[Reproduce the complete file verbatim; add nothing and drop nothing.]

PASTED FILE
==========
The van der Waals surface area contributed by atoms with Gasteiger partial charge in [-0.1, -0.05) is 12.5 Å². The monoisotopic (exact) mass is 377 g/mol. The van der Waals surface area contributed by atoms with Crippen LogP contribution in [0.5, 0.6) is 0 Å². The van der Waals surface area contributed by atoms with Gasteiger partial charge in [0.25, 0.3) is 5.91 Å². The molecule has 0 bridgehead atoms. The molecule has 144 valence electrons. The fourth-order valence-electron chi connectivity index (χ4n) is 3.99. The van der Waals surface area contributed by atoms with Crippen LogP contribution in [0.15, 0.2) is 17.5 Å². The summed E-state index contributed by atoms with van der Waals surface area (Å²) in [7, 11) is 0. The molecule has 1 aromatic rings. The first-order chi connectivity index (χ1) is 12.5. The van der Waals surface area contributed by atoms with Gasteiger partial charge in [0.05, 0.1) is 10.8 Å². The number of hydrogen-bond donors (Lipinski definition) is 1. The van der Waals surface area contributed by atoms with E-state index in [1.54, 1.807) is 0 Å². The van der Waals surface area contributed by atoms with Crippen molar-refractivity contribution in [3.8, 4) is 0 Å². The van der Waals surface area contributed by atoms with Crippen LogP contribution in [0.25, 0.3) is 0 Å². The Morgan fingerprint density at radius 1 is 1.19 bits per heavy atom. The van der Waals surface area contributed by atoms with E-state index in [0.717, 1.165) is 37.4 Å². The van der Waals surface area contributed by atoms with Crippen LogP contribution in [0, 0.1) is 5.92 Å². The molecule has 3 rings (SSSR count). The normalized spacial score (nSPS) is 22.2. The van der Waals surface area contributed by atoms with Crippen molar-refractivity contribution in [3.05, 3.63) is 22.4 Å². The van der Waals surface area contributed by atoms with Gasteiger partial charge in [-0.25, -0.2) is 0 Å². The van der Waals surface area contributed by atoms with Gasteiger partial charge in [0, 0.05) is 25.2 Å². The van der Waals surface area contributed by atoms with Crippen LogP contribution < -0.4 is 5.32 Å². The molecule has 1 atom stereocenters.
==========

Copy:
The van der Waals surface area contributed by atoms with Gasteiger partial charge in [-0.1, -0.05) is 12.5 Å². The monoisotopic (exact) mass is 377 g/mol. The van der Waals surface area contributed by atoms with Crippen LogP contribution in [0.5, 0.6) is 0 Å². The van der Waals surface area contributed by atoms with Gasteiger partial charge in [0.25, 0.3) is 5.91 Å². The molecule has 0 bridgehead atoms. The molecule has 144 valence electrons. The fourth-order valence-electron chi connectivity index (χ4n) is 3.99. The van der Waals surface area contributed by atoms with Crippen LogP contribution in [0.15, 0.2) is 17.5 Å². The summed E-state index contributed by atoms with van der Waals surface area (Å²) in [7, 11) is 0. The molecule has 1 aromatic rings. The first-order chi connectivity index (χ1) is 12.5. The van der Waals surface area contributed by atoms with Gasteiger partial charge in [0.05, 0.1) is 10.8 Å². The number of hydrogen-bond donors (Lipinski definition) is 1. The van der Waals surface area contributed by atoms with E-state index in [1.54, 1.807) is 0 Å². The van der Waals surface area contributed by atoms with Crippen molar-refractivity contribution in [3.8, 4) is 0 Å². The van der Waals surface area contributed by atoms with Crippen LogP contribution in [0.25, 0.3) is 0 Å². The Morgan fingerprint density at radius 1 is 1.19 bits per heavy atom. The van der Waals surface area contributed by atoms with E-state index in [0.717, 1.165) is 37.4 Å². The van der Waals surface area contributed by atoms with Crippen LogP contribution in [0, 0.1) is 5.92 Å². The molecule has 3 rings (SSSR count). The normalized spacial score (nSPS) is 22.2. The van der Waals surface area contributed by atoms with Crippen molar-refractivity contribution in [3.05, 3.63) is 22.4 Å². The van der Waals surface area contributed by atoms with Gasteiger partial charge in [-0.25, -0.2) is 0 Å². The van der Waals surface area contributed by atoms with Gasteiger partial charge in [0, 0.05) is 25.2 Å². The van der Waals surface area contributed by atoms with Crippen LogP contribution < -0.4 is 5.32 Å². The molecule has 1 atom stereocenters.